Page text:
Link to KansasPrairie.net

11/26/2014

MY FRIENDS….THE GIRLS IN THE HOOD…SOME OF WHAT I’VE LEARNED FROM LIVING HERE….

Filed under: prairie musings, Presbyterian Manor — Peg Britton @ 2:00 pm

2w-gals-009-2.jpg

My neighbors on 2 west…(from left) Margie Eberhart Wilson, Joy Mansfield, Amy Hoffman, me and Hazel Beggs. Missing a good party are Mabelle Mase, Carolyn Eland and Dorothy Carmichael. The picture was taken in Joy’s apartment because she has the largest, nicest kitchen that is never used for meal preparation.  I think she uses it for storing clothes.

Those of you who really know me are aware that I didn’t give up and move here to die.  It is unfortunate, I believe, but some people do that when they go to a nursing home.  They wait around until their spouse is really sick or dies and they move into a senior place or they wait around until their kids drag them to a care facility feet first.

For me it was quite the opposite:  I moved here to get more out of life than was available to me two years ago when I lived alone in a large house in Ellsworth.  And, that’s exactly what has happened.  More is a good thing when you are older and I found it by moving here.  The Palace is different from most places and you have to visit it, or talk with my kids,  to get the idea of how great it is. It is my happy place.

It has been two years since I moved here November 28, 2012.  That does not seem possible.  I guess the adage that time flies when you’re having fun applies to me.  Now.  At age 86. At least I believe it to be a general truth and has gained credit over the years to be worthy of repeating.  Some of my friends have been here a very long time, since this place first opened,  and I’ve not heard anyone say they made a bad choice.  In fact, it’s a choice they made without any regrets.  I count my lucky stars every day that I had the foresight to realize a good thing when I saw it.  That hasn’t always been the case with me.

Since I’m old and wiser now, I will pass on a bit of advice for anyone who might be interested in the subject.  And those of you who still have parents to look after might take note.  My observation during the past two years of living among old people, is that they, for the most part, don’t plan ahead. Almost never.   Even though they know they are going to get older, be less able to do things they’ve done throughout their lives,  show early signs of falling victim to Alzheimer’s or dementia or Parkinson’s or a myriad of other problems that plague  older people, they still don’t plan for those eventualities.  It’s the biggest mistake I see that some here have made.  They waited too long to come investigate the possibilities, opportunities and get on the waiting list for a spot of their own.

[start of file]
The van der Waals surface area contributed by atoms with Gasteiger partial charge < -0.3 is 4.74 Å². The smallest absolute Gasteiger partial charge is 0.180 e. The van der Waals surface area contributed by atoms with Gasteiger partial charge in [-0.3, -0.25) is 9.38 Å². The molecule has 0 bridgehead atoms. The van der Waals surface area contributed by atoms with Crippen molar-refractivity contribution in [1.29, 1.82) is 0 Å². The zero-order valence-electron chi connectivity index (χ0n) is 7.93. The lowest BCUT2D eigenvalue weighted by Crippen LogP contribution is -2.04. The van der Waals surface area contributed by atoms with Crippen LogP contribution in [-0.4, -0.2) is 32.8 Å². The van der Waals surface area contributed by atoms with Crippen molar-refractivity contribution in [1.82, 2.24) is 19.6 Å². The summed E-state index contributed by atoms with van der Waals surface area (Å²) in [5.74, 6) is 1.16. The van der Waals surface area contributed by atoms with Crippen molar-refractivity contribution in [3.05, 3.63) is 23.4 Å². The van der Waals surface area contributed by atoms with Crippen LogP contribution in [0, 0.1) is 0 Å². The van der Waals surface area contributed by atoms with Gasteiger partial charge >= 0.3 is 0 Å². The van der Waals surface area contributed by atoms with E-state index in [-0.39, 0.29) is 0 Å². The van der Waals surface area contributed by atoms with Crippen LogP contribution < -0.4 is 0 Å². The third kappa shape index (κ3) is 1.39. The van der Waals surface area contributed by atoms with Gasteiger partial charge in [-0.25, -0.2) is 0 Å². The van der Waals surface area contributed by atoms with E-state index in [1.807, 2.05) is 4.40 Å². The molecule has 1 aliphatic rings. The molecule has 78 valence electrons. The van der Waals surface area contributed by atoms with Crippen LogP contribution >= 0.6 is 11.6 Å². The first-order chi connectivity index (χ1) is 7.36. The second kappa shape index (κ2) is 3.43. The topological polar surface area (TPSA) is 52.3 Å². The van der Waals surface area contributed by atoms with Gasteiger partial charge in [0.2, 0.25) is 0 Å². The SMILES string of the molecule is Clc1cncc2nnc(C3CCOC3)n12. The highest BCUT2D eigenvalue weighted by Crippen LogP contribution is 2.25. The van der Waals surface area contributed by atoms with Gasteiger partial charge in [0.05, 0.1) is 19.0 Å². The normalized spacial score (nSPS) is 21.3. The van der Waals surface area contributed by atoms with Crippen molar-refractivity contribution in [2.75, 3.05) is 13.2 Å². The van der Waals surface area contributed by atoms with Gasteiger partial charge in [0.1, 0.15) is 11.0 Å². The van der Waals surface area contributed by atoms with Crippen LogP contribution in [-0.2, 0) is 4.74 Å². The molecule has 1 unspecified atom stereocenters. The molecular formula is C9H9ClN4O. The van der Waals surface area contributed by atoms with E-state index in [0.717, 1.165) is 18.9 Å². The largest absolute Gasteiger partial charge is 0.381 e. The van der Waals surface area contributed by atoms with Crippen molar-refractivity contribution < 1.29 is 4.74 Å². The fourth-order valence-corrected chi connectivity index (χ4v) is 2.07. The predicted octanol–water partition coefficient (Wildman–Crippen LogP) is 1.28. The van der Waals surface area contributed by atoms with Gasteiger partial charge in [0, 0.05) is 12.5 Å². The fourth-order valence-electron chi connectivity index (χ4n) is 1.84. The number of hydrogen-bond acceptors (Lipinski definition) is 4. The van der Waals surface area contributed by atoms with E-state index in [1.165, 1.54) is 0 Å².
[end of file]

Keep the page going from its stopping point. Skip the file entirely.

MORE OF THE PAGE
For some reason they want to stay in their own homes.  That works on occasion, but for most people that turns out to be a very lonely existence with very little stimulation from outside.   Their circle of friends gets smaller and smaller and they have to rely more and more on children or friends to help them out.  They become more prone to accidents, less able to summon help and more dependent on others outside the home.

The Palace is a different kind of home that fills in all the gaps that living alone doesn’t have. The Palace is different  from other retirement centers/nursing facilities in this part of the country.  Once you move in here, they will take care of you until you die.  For instance, if you go to another  independent living facility here in Salina and you need nursing  care, you have to move to a nursing care facility.  If one spouse develops memory issues, you can be separated.  Here, one person may live in independent living while the spouse may live down the hall in secure Memory Center or Health Care.  They can visit back and forth, participate in meals and activities with one another so it’s very much the same as living together. They are under the same roof.  You get help here so one person doesn’t have total responsibility for caring for their spouse.  The idea is to move and get settled in a new place while you have plenty of time to meet new people, become familiar with the opportunities available to you and adjust to new surroundings.  People tend to wait too long to sell their houses, dispose of possessions to prepare themselves for a new direction they’ll be taking.

And, one of the best features of the Palace is that the “outhouses”, as I call them, are gorgeous townhouses, very spacious with two car garages, and equipped with all new “everything” before you move in.  They are nearby on the Palace grounds. They are the best kept secret around here.

I have a very active friend who is 71 who just moved in a townhouse and another couple the same age who will move when one is available.  They are all very active in the Salina art community.   Their move is just plain smart on their part.  If they want to eat meals here they can, but most don’t except on occasion, and they have available all the services of the Palace…maintenance takes care of their yards, snow removal, mail delivery and any upkeep they might need.  Nursing care is available within minutes.